Balamani looked at the reflection on the mirror.
Duckling, not swan.
She touched her face.
It was specked with spots and scars.
Alive and breathing.
Lost in thoughts, she ran her fingers over her arms and looked at herself lovingly for a moment. Slowly her little grey feathers withered and floated around her room. She smiled at it peacefully.
“Balamani!” called Aayi.
Bala swiftly moved to the table and picked up a book.
“Help me with…”
“At least clean your room!”
Bala didn’t want anyone around her anymore. She was deep lost in the questions in her head. She wondered if Aayi could not see what she just saw in herself. But that question disappeared as soon as it had appeared. And as she lost herself in learning the definition of ‘perfect’, her grey feathers spread beyond her:
They floated in her closet, creeped under her bed, and slipped inside her head.
‘Ugly’ didn’t stretch or snap any more. It just stayed.
In a corner she spotted a long lost glass slipper.
Her chest tightened.
As she moved closer to it, the little grey feathers spread further over her.
What was unique just a moment ago, suddenly became the heaviest chattel she possessed. From her sweaty cold palm,she let it slip into somewhere, before cramming the rest of herself into the tiny glass slipper.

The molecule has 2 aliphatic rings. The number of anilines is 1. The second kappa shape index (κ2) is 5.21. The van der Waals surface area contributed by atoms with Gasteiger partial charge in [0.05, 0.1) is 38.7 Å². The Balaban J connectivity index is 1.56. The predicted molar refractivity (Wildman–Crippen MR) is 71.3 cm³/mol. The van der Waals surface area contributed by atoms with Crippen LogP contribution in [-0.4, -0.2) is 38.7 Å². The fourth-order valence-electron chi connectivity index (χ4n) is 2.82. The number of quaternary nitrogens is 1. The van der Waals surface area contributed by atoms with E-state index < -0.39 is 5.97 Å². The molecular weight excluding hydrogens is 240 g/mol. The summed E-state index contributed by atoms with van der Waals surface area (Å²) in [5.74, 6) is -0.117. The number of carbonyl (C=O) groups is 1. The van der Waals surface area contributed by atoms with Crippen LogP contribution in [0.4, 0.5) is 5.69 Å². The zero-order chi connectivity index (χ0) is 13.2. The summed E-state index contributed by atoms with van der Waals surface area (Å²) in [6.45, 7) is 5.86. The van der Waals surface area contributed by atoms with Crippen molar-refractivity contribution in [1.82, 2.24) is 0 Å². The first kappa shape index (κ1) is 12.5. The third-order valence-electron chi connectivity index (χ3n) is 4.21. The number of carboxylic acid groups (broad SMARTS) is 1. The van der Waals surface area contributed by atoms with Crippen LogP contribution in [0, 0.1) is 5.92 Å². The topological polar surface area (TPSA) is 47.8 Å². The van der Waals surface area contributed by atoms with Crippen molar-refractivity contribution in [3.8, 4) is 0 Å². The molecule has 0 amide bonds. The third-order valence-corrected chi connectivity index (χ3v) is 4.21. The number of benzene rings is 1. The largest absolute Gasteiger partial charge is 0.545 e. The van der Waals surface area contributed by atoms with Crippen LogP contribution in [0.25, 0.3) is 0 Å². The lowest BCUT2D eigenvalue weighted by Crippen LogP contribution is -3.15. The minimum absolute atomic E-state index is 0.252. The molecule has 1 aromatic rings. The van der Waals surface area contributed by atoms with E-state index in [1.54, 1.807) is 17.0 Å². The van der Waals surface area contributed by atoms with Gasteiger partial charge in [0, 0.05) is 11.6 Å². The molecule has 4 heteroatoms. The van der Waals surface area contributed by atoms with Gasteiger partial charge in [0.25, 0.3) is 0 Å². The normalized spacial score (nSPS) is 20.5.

* * *
Time flew since, but the stoic Duckoo stayed on the sill and waited for the 16-year-old Balamani. He had watched as she discreetly remained in a few bits that didn’t fit in the glass slipper, no matter what. While Balamani chose to see through missing herself, those bits became pieces and the pieces kept growing.
In the emptiness of a boring noon Bala noticed a begrimed little cardboard bird, looking at her through the window pane.
She moved towards the window, and with all her might pushed it open, accidentally sending Duckoo down to the dirt.
She peeped out and saw a duckling. An endearing little duckling with soft grey feathers.
What is ugly?
The little grey bird looked up and Bala reflected at what Duckoo and she had lost.
We are beautiful!
Balamani heard a loud shatter. As she turned around, the little glass slipper disintegrated into a whirl of sparkling dust; Everything that Balamani had fitted into it,found its way back to her; The haze of grey feathers disappeared and Balamani saw a confident young lady in the mirror. She wasn’t Aayi or Sago. She wasn’t a swan. She was herself.
Slowly the whirling dust around her settled and she looked for Duckoo.
But there was no Duckoo. The little bird had disappeared, leaving a long white feather on the sill. Balamani watched as the feather drifted away, but she was to hold on to herself forever.
Every girl who is made to measure herself against the standards set by the society, is put in a painful place where she seems insufficient to herself. Consequently, her uniqueness becomes a burden that she’d hope will someday disappear. The protagonist of the story, ‘Balamani’ whose name translates to ‘Little Girl’ in Sanskrit, might be any child whose happiness is threatened by the set standards. Regardless of who she is or where she is from, it is our collective responsibility as a society to break those standards and pave way for a healthy body image.
‘Cinderella Stole My Slippers’ is a tribute to all the little girls, who were trapped in this fallacy but found the strength to escape it and embrace their uniqueness.